Georgia Tech's Jalen Camp gives the Jaguars a speedy wide receiver and special-teams player

Garry Smits
Florida Times-Union
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Georgia Tech wide receiver Jalen Camp (80) was selected in the sixth round of the NFL draft by the Jaguars on Saturday.

The Jaguars began the 2021 draft with two offensive players from the ACC in quarterback Trevor Lawrence and running back Travis Etienne of Clemson in the first round on Thursday. 

The ended it in the sixth round on Saturday by taking another ACC skill-position player, Georgia Tech wide receiver Jalen Camp, a fast, strong athlete who made Bruce Feldman’s College Football “Freaks List,” athletes who combine rare attributes of strength, size and speed. 

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Camp said he is eager to be on the receiving end of Lawrence’s passes. 

“That will be awesome,” he said. “I watched and played against Trevor the last [three] years and I know the type of quarterback he is, the arm strength and accuracy. We all watched day one [of the draft and knew the type of guy Jacksonville is getting.” 

Camp, who didn’t begin playing football until his sophomore season  at South Forsyth High in Georgia, led the Yellow Jackets with 29 receptions for 439 yards and four touchdowns last season as the program continued to transition from the option offense favored by former coach Paul Johnson to a more modern attack under current coach Geoff Collins. 

Camp caught 47 passes for 819 yards and 15 scores as a high school senior. He came to football late because of his shared love of basketball with his father but when some friends urged him to try out for the football team, Camp found a new passion.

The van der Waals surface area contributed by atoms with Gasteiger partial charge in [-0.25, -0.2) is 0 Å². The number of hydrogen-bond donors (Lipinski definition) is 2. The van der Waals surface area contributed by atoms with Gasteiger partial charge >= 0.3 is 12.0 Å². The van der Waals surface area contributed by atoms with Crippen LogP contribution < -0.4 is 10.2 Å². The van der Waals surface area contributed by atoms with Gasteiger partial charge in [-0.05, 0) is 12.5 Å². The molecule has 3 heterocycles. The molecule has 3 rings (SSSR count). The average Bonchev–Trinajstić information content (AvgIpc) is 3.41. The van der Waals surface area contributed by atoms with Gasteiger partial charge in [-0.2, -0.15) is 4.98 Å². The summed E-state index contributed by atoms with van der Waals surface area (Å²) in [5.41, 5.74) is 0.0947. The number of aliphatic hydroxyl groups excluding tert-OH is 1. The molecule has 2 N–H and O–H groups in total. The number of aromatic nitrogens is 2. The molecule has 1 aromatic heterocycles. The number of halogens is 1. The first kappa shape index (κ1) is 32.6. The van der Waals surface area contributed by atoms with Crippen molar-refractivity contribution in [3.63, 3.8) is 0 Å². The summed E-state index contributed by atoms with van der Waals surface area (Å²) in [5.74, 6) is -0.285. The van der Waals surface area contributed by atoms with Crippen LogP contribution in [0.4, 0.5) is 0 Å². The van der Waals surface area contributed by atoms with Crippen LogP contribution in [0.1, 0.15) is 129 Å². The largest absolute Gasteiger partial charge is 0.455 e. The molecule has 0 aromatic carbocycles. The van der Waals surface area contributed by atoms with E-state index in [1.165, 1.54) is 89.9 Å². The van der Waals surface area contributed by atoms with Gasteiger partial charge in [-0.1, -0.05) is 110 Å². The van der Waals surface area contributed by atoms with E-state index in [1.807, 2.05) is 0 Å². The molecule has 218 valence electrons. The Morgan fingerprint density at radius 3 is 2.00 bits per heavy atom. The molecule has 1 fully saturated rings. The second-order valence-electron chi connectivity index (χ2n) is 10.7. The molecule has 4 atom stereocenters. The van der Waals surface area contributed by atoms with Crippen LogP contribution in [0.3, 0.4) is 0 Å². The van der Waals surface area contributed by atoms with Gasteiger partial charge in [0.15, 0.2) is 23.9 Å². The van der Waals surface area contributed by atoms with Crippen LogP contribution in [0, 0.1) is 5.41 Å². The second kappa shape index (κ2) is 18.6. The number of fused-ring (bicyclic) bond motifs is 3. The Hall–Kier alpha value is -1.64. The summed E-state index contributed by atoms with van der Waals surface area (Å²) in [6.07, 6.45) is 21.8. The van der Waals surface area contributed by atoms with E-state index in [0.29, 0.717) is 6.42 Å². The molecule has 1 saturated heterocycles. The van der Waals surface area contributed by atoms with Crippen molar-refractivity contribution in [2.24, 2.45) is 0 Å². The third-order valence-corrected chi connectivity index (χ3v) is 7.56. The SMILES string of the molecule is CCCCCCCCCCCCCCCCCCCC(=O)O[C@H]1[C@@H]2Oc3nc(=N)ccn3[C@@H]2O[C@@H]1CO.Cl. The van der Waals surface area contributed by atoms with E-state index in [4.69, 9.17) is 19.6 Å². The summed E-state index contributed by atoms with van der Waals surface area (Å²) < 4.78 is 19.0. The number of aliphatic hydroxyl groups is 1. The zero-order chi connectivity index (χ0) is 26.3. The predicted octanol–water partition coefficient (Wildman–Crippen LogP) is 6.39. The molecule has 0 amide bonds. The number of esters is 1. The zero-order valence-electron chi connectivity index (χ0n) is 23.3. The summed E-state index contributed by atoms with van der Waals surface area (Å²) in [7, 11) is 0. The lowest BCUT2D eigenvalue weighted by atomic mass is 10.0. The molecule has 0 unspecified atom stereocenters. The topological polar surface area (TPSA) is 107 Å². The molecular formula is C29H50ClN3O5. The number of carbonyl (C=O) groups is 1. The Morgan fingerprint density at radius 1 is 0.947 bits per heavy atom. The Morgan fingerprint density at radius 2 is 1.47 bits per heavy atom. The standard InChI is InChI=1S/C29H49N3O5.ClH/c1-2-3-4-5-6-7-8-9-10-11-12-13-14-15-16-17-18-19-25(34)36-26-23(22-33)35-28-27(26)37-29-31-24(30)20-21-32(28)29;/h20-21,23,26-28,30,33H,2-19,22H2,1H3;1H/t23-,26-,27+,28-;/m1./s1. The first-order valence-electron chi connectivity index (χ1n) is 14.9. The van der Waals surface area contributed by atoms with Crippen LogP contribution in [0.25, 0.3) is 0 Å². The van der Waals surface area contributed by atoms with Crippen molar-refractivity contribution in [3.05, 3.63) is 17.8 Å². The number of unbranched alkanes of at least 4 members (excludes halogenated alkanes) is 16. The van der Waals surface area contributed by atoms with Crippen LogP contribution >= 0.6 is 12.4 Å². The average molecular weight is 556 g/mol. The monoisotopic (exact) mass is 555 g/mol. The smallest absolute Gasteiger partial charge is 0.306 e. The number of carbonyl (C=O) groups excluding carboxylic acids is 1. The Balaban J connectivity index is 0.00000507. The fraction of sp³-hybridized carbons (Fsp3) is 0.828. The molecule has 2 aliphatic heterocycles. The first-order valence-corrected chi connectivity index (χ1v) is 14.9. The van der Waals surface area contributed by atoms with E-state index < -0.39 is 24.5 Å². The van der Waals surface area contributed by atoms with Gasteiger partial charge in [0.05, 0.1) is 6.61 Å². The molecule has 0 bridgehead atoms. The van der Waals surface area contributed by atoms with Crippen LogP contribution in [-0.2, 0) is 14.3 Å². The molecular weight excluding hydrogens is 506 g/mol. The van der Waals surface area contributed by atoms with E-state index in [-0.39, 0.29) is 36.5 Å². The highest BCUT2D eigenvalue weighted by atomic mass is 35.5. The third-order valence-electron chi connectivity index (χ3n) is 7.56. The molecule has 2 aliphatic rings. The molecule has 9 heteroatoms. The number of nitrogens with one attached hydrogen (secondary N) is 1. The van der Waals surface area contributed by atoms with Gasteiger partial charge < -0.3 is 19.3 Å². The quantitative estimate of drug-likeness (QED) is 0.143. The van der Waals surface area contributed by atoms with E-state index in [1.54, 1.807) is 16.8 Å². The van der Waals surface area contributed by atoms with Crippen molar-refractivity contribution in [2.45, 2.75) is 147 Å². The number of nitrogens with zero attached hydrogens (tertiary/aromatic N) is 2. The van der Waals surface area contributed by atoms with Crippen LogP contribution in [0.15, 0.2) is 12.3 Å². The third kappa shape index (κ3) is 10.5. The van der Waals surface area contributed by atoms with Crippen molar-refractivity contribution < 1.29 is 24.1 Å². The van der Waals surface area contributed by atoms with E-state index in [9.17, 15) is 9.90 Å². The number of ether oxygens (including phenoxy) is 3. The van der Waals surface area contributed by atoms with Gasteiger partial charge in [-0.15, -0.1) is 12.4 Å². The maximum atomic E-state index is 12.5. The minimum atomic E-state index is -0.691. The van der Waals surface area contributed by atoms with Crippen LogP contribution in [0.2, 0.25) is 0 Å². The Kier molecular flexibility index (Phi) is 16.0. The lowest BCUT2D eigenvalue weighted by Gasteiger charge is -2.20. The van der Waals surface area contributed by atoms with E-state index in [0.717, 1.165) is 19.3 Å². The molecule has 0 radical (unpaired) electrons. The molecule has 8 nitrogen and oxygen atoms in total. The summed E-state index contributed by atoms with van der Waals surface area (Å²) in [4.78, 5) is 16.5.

“I loved it from the moment I stepped out on the field,” he said. “Then I had a decision to make because Dad said whatever I decide, it had to be 110 percent.” 

Camp is 6 feet 2 and 226 pounds but ran a 4.45 40-yard dash and also bench-pressed 225 pounds 30 times – which would have broken the NFL combine record at his position group. 

“[Camp] is a great coaching fit, great work ethic, has an excellent mindset,” Jags general manager Trent Baalke said. “Across the board, his numbers stood out.” 

Camp played 49 college games in parts of five seasons. He finished with career numbers of 48 catches for 808 yards, five scores and 16.8 touchdowns. 

He saved two of his best games for two of the College Football Playoff participants. Camp caught a 59-yard touchdown pass against Clemson, and had three catches for 64 yards against Notre Dame. 

Because of his late start to high school football and Georgia Tech’s transition in offenses, combined with Camp’s measurables, he may just be scratching the surface of his potential. 

“I asked the same question,” Jags coach Urban Meyer said. “You look at the measurables, the system he was in, going from the option to a spread, the size of the guy, I asked the same question.” 

Camp said he will have an answer. 

“I think I have a very high ceiling, which is something I tressed to a lot of coaches during this entire process,” he said. “Whoever reaches out and takes a chance on me will get a diamond in this draft. I’m eager to learn.” 

Camp got his degree in history, technology and society at Georgia Tech and was a member of the ACC’s Academic Honor Roll. 

The Jags didn’t have a sixth-round pick when the draft began but worked a trade on Saturday where they swapped their second choice in the fourth round (No. 130), their second in the fifth round (No. 170) and their seventh-round pick (No. 249) to the Los Angeles Rams for the Rams fourth-round pick (No. 121) and their sixth-round pick. 

The Jags used the fourth-round pick to take defensive end Jordan Smith of UAB and the final pick for Camp. 

Camp was the fourth ACC player the Jags drafted, after Lawrence, Etienne and safety Andre Cisco of Syracuse. The franchise drafted only two Georgia Tech players in their first 25 years, but have doubled that in the last two seasons with tight end Tyler Davis last year and Camp – both taken in the sixth round. 

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